Sunday, September 20, 2015

It's all about mixing and matching!

After years crafting, we come into conclusion that it's not only the making process that's difficult, but also the fabric mix and match!

We got a question lastweek on instagram on how to mix and match fabric for our crafts/products.

The truth is, we don't know. Really. For both of us who doesn't have any design background (fili as a full time seamstress and lino as....well... she has too many backgrounds), mix and matching fabrics and designing a product is very challenging. But we do have some steps on fabric mix and match. This is entirely our opinion, so if you have other opinion, feel free to jump in!

1. Separating your fabrics/papers/yarns/anything based on colour and texture is really helping.

Fili seperated her fabrics based on colours, so when she's about to make something, at least she already has some ideas for coordinating fabrics, just by looking at her stash of fabric in the same spot.

Lino tend to separate her fabrics based on texture and pattern. If you open her fabric drawer, you can see different lines of cotton, medium weight fabrics, ethnic fabric, and coordinating fabric. For the coordinating fabrics, she separated it based on the pattern (plain, checks, gingham, dots, lines).

Looks like we're pretty organised and makes our life much easier, aren't we?

Well, not really.

Even though we already categorised the fabrics based on specific criteria, before we make something, we often ended up in a situation where we just messing with all the fabrics that we have.

which goes to point number....

2. Put every fabrics on the floor.

We're not even joking. If we're going to work with a product with that requires different coordinating fabrics (like a wallet), we often ended up with one main fabric that we love so much but we're not really sure what should we combine it with. We ended up pick a number (a lot!) of coordinating fabrics, and the options can go up to more than five options. Fili likes to choose coordinating fabrics with lighter tone, while Lino loves contrasting fabric but in similar hue. Put all your fabrics in a wide space together, so you can visualize the combination and play with it.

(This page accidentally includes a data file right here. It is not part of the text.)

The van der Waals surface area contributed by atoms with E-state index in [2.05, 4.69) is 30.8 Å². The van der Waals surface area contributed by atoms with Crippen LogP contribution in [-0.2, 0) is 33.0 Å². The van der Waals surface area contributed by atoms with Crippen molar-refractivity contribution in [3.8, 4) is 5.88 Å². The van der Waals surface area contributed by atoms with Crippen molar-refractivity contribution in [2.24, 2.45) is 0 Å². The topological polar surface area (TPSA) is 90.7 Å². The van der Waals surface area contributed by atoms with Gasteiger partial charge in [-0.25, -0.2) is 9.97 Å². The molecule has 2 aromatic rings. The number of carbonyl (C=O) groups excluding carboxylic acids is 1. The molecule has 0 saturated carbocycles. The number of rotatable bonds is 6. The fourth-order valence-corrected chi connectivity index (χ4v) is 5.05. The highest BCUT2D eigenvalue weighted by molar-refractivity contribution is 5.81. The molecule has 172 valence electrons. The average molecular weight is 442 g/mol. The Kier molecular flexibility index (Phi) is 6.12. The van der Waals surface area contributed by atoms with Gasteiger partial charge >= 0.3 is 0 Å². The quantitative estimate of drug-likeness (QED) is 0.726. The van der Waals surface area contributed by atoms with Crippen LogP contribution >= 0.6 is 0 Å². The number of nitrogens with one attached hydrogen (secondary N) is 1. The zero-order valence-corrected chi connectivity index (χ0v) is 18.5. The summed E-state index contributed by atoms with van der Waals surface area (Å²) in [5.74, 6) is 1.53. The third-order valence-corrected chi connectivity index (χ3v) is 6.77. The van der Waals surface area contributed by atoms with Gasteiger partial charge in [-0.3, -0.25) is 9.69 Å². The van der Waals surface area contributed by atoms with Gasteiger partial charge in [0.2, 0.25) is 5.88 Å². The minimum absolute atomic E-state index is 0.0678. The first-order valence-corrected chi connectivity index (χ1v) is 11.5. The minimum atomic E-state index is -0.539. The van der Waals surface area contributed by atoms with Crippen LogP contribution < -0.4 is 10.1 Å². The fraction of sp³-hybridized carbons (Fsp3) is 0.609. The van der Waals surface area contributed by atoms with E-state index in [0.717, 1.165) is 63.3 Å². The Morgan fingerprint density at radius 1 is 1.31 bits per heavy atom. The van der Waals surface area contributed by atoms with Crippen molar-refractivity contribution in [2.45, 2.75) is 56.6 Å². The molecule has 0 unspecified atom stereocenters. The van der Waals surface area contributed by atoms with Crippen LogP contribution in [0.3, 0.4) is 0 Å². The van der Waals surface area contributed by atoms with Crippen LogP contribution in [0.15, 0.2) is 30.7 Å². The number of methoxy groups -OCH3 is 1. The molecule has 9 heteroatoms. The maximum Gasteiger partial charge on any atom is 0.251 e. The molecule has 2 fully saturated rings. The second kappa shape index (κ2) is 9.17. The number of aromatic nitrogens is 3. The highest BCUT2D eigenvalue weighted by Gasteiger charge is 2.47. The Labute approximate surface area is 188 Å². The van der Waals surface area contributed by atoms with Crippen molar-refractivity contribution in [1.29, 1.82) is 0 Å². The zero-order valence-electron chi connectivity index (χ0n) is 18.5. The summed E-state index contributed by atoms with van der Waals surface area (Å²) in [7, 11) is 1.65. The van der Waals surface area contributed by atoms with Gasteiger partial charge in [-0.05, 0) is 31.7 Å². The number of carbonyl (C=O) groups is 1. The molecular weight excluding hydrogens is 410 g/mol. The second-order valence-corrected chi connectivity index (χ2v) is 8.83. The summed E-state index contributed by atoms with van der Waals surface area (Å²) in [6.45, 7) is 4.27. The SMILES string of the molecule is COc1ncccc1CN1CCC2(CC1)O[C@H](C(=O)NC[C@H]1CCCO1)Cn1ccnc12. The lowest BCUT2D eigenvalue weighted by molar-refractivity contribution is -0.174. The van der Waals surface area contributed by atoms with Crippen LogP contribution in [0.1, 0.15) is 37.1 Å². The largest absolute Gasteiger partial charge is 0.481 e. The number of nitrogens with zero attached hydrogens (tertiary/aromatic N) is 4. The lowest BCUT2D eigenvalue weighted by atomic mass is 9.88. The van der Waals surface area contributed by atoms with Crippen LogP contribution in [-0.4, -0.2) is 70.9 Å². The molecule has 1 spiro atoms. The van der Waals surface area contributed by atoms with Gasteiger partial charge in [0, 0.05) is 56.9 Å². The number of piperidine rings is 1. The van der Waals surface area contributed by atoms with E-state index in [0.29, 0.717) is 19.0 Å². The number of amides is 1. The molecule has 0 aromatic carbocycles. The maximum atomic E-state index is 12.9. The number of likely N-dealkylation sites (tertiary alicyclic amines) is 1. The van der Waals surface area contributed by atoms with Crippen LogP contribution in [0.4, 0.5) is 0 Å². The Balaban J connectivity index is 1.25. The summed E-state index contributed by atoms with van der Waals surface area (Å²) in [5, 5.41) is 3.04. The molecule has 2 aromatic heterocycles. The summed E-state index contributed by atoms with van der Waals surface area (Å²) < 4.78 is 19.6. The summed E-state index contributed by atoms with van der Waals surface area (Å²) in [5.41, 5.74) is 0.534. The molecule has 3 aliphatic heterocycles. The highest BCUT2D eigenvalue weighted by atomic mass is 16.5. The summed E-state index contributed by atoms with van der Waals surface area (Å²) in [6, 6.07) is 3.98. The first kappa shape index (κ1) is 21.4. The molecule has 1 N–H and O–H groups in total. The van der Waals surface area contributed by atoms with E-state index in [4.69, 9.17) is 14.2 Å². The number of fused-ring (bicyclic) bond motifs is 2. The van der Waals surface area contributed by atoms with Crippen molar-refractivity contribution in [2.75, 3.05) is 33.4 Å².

3. Read, see, learn

If some people said that our mix & matching is good, it's because we learned a lot from... everywhere. We try to find colour palette reference from all over the place. Pinterest is the most common one to find colour palette reference (who doesn't?), but we also have a bunch of Japanese magazines, English crafting books, and other awesome magazines (we're looking at you, Frankie!), where we can find colour and textile inspirations.

Some articles to learn about colours:

4. Know your style

Are you more of a bright or a subtle? Are you more into monochromatic or full colour? Know your style, build your own signature/brand character, and you can play around it. If you're more of a vintage/shabby chic girl, then aim for that style. If you like bold crazy wacky colour, go for it. But you won't know until you try it. For us, we've been trying for two years and we're still pretty awkward with it. But at least now we have an idea of what kind of tone that we like, and we try to keep it that way.

In addition to that, it might be good also to match it with your fabric's pattern theme. If the design is more retro-ish, aim for a retro palette (mustard yellow, orange, pale blue, etc). If it's more classic/antique/vintage pattern, go for a more vintage tone (faded colour, light brown, moss green, etc).

5. Matching doesn't mean similar

According to Fili, it's all about balance. Our tone style is more of a balance between colours, texture, and pattern. You will not find us combining a heavy full flower pattern with small dense polka dot fabrics. You will not see us put all polka dots fabrics for the inside of a wallet. Why? Because we feel that it is too much, too heavy, to full. Dots looks petty full and stand out, why not balance it with something more subtle? We're not afraid to combine dots - gingham - strip in a same product, but we have to feel that it balanced each other. For example, a wallet. Strong coloured dots can be used for accent/bias, then for the sleeve you can use the combination of plain and stripe.

Another sample of balancing, if we have a fabric that has lots of colour, we choose one colour as our main colour then play around with this. We might go with similar colour but with basic pattern, similar colour with lighter or darker shade, or go completely the opposite of the colour wheel. As long as we feel it balance the main fabric and makes them stand out, then go with it.

It's never wrong also to combine fabrics with different weight. We tried combining linen and cotton quilting and it still feels nice. We even tried combining a pretty thick bamboo fabric with cotton-linen blend, and it looks good! Medium to heavy fabrics has pretty solid and strong texture, so we personally like them in plain, not in pattern. Combine them with contrasting cotton print, voila, it looks simple but still good.

So yeah, balance, balance, and balance.

6. Practice makes perfect
Yup, indeed. Practice and practice and practice.                                                                                                                                                                                                                                   In the end, we believe color combining is very important for crafters, yet sometimes we just simply ignore it. Believe us when we say the colour, pattern, and texture that you put will definitely affect how your product looks.

That's all, and happy sunday!


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